Following the declaration of Martial Law in Mindanao in 2017 and the subsequent militarisation of the area, several hundred thousand people fled their homes and are now internally displaced, despite most – if not all – of them having no connection to the rebellion. Many are, however, indigenous peoples who have lived in the area for generations.
The situation sparked widespread international criticism of the Duterte administration and, in December 2017, the UN Special Rapporteur on the rights of indigenous people, Ms Victoria Tauli-Corpuz, issued a statement warning that,
“The ongoing militarisation of Mindanao in the Philippines is having a massive and potentially irreversible impact on the human rights of some of the island’s indigenous Lumad communities."
Flawed rule of law
The militarisation of the region, combined with the countrywide ongoing war on drugs and very limited space for criticism of the Duterte administration’s methods, is creating a hostile environment for activists, who are discriminated against, illegally arrested and even killed for defending their rights. Last year, 41 indigenous activists were extrajudicially killed in the Philippines, making it the third most dangerous country in the world in which to be an activist.
“There is no rule of law in the Philippines. We are only asking the Philippine government to abide by their obligations, to respect the rights of their citizens and to have rule of law. To have democracy in a way that allows space for civil society without reprisals,” explains Joan Carling.
A situation that should worry everyone
The dangerous cocktail that has exploded in the indigenous peoples’ backyard gives them limited possibilities for defending their rights and, when they do, their protests are either dismissed or false accusations are fabricated against them. Ms Tauli-Corpuz, Joan Carling and more than 30 other indigenous leaders and activists were placed on the terrorist list, allegedly for being affiliated to the Communist Party, despite never being given a chance to defend themselves against this accusation.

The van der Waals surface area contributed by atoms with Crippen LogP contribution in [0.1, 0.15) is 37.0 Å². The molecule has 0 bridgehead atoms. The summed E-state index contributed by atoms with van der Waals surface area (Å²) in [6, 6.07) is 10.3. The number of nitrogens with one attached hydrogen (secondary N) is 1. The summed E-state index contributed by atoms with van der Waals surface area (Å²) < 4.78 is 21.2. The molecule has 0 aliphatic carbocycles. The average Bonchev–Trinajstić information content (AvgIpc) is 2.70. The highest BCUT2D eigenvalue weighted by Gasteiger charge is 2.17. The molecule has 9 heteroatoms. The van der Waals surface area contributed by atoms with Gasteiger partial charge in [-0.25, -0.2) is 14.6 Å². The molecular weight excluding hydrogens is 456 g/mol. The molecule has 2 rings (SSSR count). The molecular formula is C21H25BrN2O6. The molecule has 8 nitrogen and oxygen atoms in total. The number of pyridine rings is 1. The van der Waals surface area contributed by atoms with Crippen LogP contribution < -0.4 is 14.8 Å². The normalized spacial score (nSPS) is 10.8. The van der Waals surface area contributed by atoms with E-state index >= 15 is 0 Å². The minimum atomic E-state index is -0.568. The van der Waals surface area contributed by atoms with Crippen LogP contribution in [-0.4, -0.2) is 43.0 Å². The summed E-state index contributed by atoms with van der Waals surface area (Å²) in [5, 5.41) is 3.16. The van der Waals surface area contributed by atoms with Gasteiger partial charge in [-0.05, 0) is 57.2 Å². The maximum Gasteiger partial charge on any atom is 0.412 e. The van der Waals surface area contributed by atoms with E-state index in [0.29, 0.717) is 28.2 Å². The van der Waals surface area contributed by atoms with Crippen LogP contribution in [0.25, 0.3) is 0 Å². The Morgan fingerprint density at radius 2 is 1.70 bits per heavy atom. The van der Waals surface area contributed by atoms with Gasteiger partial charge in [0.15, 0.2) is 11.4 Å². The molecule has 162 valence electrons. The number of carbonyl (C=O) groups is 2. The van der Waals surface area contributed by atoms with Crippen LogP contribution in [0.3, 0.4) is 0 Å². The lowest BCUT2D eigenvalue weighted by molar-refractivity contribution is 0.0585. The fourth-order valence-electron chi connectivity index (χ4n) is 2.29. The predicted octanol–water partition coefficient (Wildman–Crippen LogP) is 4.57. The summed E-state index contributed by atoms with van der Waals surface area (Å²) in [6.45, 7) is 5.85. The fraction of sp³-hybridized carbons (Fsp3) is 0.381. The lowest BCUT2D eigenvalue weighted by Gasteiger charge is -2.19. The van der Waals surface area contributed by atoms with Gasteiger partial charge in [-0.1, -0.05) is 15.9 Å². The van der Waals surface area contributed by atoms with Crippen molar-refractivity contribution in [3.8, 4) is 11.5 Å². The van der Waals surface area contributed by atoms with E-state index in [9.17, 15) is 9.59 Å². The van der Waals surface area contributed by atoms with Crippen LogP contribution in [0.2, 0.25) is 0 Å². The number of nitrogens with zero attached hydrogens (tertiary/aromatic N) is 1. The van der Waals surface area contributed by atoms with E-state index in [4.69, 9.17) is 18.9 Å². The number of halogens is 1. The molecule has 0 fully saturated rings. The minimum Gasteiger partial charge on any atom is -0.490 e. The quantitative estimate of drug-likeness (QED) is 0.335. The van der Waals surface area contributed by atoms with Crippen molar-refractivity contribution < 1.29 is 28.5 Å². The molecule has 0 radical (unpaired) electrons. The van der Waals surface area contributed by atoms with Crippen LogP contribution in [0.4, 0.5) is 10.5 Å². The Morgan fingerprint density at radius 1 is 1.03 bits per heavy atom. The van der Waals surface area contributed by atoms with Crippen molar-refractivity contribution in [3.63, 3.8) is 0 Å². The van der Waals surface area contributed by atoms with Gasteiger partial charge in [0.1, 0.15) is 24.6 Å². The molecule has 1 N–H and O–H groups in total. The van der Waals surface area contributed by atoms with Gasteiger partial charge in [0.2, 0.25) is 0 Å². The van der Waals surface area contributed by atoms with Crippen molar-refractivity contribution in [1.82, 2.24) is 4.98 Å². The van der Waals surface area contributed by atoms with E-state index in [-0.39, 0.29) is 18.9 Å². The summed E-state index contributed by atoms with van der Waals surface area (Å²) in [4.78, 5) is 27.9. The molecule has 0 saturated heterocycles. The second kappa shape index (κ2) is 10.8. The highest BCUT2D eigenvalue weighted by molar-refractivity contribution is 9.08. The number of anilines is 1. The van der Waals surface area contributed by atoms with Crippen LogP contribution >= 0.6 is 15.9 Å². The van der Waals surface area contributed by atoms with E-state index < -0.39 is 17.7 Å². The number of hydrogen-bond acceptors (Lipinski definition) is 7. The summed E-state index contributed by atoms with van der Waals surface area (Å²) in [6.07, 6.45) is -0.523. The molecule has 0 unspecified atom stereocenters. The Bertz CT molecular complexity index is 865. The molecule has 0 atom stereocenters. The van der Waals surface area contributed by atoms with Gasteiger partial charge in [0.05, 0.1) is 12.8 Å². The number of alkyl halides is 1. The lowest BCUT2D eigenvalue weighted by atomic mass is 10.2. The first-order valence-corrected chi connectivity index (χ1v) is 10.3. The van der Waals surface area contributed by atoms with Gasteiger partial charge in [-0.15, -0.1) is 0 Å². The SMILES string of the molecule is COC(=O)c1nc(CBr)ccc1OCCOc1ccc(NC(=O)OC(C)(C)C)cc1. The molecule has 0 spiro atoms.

Ms Tauli Corpuz (left side) and Joan Carling (right side)
The 8th of August, however, the Manila Regional Court ruled that Ms Tauli-Corpuz and three others on the list were “non-parties” and had no links to the Communist Party of the Philippines (CPP) or its New People’s Army (NPA). Now the hope is that other indigenous peoples on the list can be cleared from these allegations and return to their normal life.
Joan Carling hopes that the international community will send a strong message to the Philippine government and put increased pressure on the country to abide by its human rights obligations. She also hopes that the Human Rights Council will set up an independent inquiry to investigate the current human rights violations in the Philippines. She believes that this can be achieved, as it is a conflict that may affect us all if we do not act on the critical situation in the country.
“We need to remind ourselves that human rights are rights for us all. It is universal! What happens in the Philippines should worry everyone.”
You can read more about the situation of indigenous peoples in the Philippines here >>